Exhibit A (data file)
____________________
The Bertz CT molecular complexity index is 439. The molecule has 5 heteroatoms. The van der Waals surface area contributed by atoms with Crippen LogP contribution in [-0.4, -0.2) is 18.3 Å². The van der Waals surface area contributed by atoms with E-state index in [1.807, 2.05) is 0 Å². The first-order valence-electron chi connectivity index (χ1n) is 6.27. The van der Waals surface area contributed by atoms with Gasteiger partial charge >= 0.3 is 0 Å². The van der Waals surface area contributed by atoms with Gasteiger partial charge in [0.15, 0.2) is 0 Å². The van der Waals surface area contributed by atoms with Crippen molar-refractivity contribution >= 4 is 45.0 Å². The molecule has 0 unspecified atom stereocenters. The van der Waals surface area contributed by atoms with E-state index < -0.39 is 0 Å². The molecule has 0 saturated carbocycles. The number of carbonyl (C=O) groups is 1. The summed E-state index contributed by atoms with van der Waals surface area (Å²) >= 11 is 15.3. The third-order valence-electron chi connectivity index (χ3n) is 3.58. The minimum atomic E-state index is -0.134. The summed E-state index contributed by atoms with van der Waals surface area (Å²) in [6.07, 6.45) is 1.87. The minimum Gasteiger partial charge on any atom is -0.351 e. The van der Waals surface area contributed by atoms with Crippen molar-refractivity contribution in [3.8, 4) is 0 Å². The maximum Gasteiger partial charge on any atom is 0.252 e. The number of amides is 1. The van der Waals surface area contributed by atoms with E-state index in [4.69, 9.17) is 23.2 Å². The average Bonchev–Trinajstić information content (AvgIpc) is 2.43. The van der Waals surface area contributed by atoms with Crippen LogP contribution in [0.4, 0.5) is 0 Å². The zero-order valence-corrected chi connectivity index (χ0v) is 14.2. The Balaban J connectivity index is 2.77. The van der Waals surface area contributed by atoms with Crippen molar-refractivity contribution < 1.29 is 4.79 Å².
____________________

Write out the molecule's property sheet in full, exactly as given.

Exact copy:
The Bertz CT molecular complexity index is 439. The molecule has 5 heteroatoms. The van der Waals surface area contributed by atoms with Crippen LogP contribution in [-0.4, -0.2) is 18.3 Å². The van der Waals surface area contributed by atoms with E-state index in [1.807, 2.05) is 0 Å². The first-order valence-electron chi connectivity index (χ1n) is 6.27. The van der Waals surface area contributed by atoms with Gasteiger partial charge >= 0.3 is 0 Å². The van der Waals surface area contributed by atoms with Gasteiger partial charge in [0.15, 0.2) is 0 Å². The van der Waals surface area contributed by atoms with Crippen molar-refractivity contribution >= 4 is 45.0 Å². The molecule has 0 unspecified atom stereocenters. The van der Waals surface area contributed by atoms with E-state index < -0.39 is 0 Å². The molecule has 0 saturated carbocycles. The number of carbonyl (C=O) groups is 1. The summed E-state index contributed by atoms with van der Waals surface area (Å²) >= 11 is 15.3. The third-order valence-electron chi connectivity index (χ3n) is 3.58. The minimum atomic E-state index is -0.134. The summed E-state index contributed by atoms with van der Waals surface area (Å²) in [6.07, 6.45) is 1.87. The minimum Gasteiger partial charge on any atom is -0.351 e. The van der Waals surface area contributed by atoms with Crippen molar-refractivity contribution in [3.8, 4) is 0 Å². The maximum Gasteiger partial charge on any atom is 0.252 e. The number of amides is 1. The van der Waals surface area contributed by atoms with E-state index in [4.69, 9.17) is 23.2 Å². The average Bonchev–Trinajstić information content (AvgIpc) is 2.43. The van der Waals surface area contributed by atoms with Crippen LogP contribution in [0.4, 0.5) is 0 Å². The zero-order valence-corrected chi connectivity index (χ0v) is 14.2. The Balaban J connectivity index is 2.77. The van der Waals surface area contributed by atoms with Crippen molar-refractivity contribution < 1.29 is 4.79 Å².